Religious communities across the US have generally treated The Da Vinci Code phenomenon with hostility. Sensible, given Brown's suggesting that the biblical account of Jesus is significantly inaccurate and his painting of the Catholic Church as both suppressor and potential murderer of the Deity's ancestors. Just as The Passion lionized Christianity and the faithful flocked to see it, I suspected DVC's belittling of Christianity would make it a magnet for non-believers. But the inverse relationship between religiosity and the DVC index isn't statistically significant at even a lowly 80% confidence.
Maybe the index is just too crude. But a few things do relate in a meaningful way.
It's plausible to assume that Christian nations would be the most interested in going to see DVC. While The Dozen Analects Authors and the Confucian Conspiracy might raise an eyebrow, my counterpart in Beijing would devote a Friday night to see it long before I would. And the more nominally Christian a country (including East orthodox, all Protestantism, Catholicism), the greater the relative amount said country spent on the movie. The correlation, with a p-value of .029, is a modest .30.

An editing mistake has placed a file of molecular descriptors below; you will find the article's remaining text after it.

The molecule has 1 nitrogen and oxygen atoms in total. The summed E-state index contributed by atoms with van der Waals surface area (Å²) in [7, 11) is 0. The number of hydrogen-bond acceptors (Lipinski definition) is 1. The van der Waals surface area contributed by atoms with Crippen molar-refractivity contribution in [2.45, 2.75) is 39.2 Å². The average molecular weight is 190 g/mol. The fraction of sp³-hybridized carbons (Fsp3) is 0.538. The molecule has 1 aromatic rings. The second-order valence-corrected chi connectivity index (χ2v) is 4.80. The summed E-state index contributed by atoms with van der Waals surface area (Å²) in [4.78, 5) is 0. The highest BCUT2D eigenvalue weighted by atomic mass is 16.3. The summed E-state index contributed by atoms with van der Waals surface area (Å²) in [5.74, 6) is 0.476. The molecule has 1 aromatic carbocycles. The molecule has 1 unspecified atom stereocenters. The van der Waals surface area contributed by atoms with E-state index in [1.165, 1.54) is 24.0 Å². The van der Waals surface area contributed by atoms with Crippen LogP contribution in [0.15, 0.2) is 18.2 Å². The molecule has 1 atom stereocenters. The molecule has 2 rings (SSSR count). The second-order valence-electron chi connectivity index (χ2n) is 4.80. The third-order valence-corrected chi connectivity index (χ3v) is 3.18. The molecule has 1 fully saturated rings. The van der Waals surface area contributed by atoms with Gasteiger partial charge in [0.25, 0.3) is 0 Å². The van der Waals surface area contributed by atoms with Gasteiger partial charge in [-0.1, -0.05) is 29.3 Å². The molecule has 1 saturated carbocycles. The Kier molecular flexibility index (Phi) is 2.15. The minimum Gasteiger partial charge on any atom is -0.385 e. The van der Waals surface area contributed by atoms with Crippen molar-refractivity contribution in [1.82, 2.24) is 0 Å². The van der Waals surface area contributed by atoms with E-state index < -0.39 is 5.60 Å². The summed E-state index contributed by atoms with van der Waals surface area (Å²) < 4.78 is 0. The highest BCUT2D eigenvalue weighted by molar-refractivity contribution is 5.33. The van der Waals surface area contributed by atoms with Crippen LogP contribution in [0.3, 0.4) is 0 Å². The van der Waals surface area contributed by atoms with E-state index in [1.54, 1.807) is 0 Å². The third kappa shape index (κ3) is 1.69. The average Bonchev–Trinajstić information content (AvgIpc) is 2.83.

Or perhaps the gullibility of a nation's population really is the best indicator of how likely they were to see DVC. The less corrupt the country, the more it spent relative to GDP on the movie, with a p-value of .008 and a correlation of .36. A clean society where people trustingly play by the rules--where better to peddle snake oil? Scamming Icelandic folks has to be easier than pulling a fast one on those filching Romanians! I wonder if an incorruptible society is less skeptical than a modern day Zozo.
Okay, that's hefty speculation for a moderate correlation lacking clear causation. Kind of interesting though.
Suspect Romanian Roma! *** Trustworthy Icelanders!
(Politics and Religion)